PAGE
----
Various people choose jobs for various reasons. A lot of people look for jobs that will pay well since everyone needs money for the basics such as food, clothes, accommodation, education, recreation and others. For many men and women, work helps define their identity and their sense of self-worth (Thio, 1989). They see themselves as people, who are responsible, who get things done and capable enough to be paid for the services they render. People take pride in the work they do. They also like the feeling that comes with doing their work well.

People enjoy using their skills, talents and working hard to improve those skills. People work to be useful, by working; people feel that they are contributing their quota to the development of the society. They may work to take care of themselves and their family or work to help other people in the society. Most people choose jobs that will enable them interact with others. For example, journalism, teaching, and selling enable one to interact with a whole lot of people. They do not like to be alone for a long period. Their job gives them the opportunity to be with others and talk to people.

It is clear that work fulfils many important needs and even those who become rich overnight still work. Since no one particular job satisfies all needs, the right job can be satisfying in a very special way, and that is why it is important to think carefully about one’s own wants, needs, interests and abilities before making a choice.  One needs not to joke about his choice of career. Working should not be just occupying oneself. O’Toole (1973), cited in (Thio, 1989) opines that

“People with satisfying jobs have better mental health than those with less satisfying work. Thus, people who are happy with their jobs also tend to have better physical health and to live longer. Although diet, exercise, medical care and genetics are all related to the incidence of heart disease, job dissatisfaction is more closely linked to the cause of death.”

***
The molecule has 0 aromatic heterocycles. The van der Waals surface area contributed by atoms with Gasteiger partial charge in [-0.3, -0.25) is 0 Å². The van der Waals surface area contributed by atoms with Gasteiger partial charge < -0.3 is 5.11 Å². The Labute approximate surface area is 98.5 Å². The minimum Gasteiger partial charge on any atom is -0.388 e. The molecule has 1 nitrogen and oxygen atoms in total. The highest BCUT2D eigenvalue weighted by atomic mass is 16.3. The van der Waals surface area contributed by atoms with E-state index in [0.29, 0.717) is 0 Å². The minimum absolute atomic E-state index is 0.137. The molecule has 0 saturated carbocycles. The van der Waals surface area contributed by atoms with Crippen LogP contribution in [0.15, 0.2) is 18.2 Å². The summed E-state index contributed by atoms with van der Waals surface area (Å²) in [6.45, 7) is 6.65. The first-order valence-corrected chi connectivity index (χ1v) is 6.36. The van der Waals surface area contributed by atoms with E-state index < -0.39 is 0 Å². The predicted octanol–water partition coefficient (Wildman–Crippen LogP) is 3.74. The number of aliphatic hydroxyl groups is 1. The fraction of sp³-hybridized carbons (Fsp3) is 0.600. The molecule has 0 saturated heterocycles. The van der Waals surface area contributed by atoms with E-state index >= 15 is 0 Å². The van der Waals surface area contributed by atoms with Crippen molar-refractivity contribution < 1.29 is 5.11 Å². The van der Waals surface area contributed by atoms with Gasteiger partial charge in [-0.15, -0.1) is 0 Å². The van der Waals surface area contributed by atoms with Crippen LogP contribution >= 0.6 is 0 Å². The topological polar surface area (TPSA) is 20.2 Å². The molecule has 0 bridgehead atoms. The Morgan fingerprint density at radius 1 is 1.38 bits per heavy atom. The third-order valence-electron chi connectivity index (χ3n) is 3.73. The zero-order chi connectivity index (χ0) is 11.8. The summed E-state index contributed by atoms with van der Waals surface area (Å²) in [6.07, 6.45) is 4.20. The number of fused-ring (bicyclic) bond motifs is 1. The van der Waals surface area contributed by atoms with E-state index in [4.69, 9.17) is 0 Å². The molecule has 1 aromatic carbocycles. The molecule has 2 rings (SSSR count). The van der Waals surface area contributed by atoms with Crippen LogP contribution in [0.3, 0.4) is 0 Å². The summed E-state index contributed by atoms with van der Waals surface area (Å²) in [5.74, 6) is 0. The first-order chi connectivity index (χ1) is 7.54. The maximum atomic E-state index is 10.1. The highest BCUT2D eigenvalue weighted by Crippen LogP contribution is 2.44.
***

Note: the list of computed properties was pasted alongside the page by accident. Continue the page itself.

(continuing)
Each individual is faced with choosing among the large areas of occupational cluster of work. Such as agriculture, business and office, communication and media, health, hospitality and recreation, manufacturing, marine science, construction, arts, humanity and sciences, home economics, marketing and distribution, natural resources and environment, personal services, public service, and transportation.

Rao (1992) cited in Kankam & Onivehu (2000) identified two factors that call for guidance and counselling services or activities in secondary schools one of which is the making of academic choice that in the end determines the vocational future. The origin of vocational guidance can be traced to the United States of America. Educational guidance originated from the development of vocational guidance services. In 1908 the Vocational Bureau of Boston was formed under the auspices of an American lawyer and educator; Frank Parsons to assist young men make vocational choices based on their occupational aptitudes and interest (Fruehling, 2008). Guidance began to spread as a result of Parsons’ ideas.

Brewer (1942) cited in Archer (1997) put across four conditions that work together to bring about the beginning and development of vocational guidance. These are: division of labour, the growth of technology, the extension of vocational education, and the spread of modern forms of democracy. The four elements listed above were however, intensified by the First World War which led to the shortage of skilled manpower. Though in Ghana vocational/technical can be traced back to the 19th century when both the Basel and Wesleyan missionaries made a shift from the initial three R’s – reading, writing and arithmetic to agricultural and technical curriculum (Hama, 2003), guidance in Ghana started in 1955 when the Ministry of Labour, Education and Social Welfare came together and established Youth Employment Department. Its aim was to cater for the needs of the unemployed middle school leavers below the age of twenty years. By 1960, there were about thirty of such centres in the country (Ackummey, 2003).

1.2       Statement of the Problem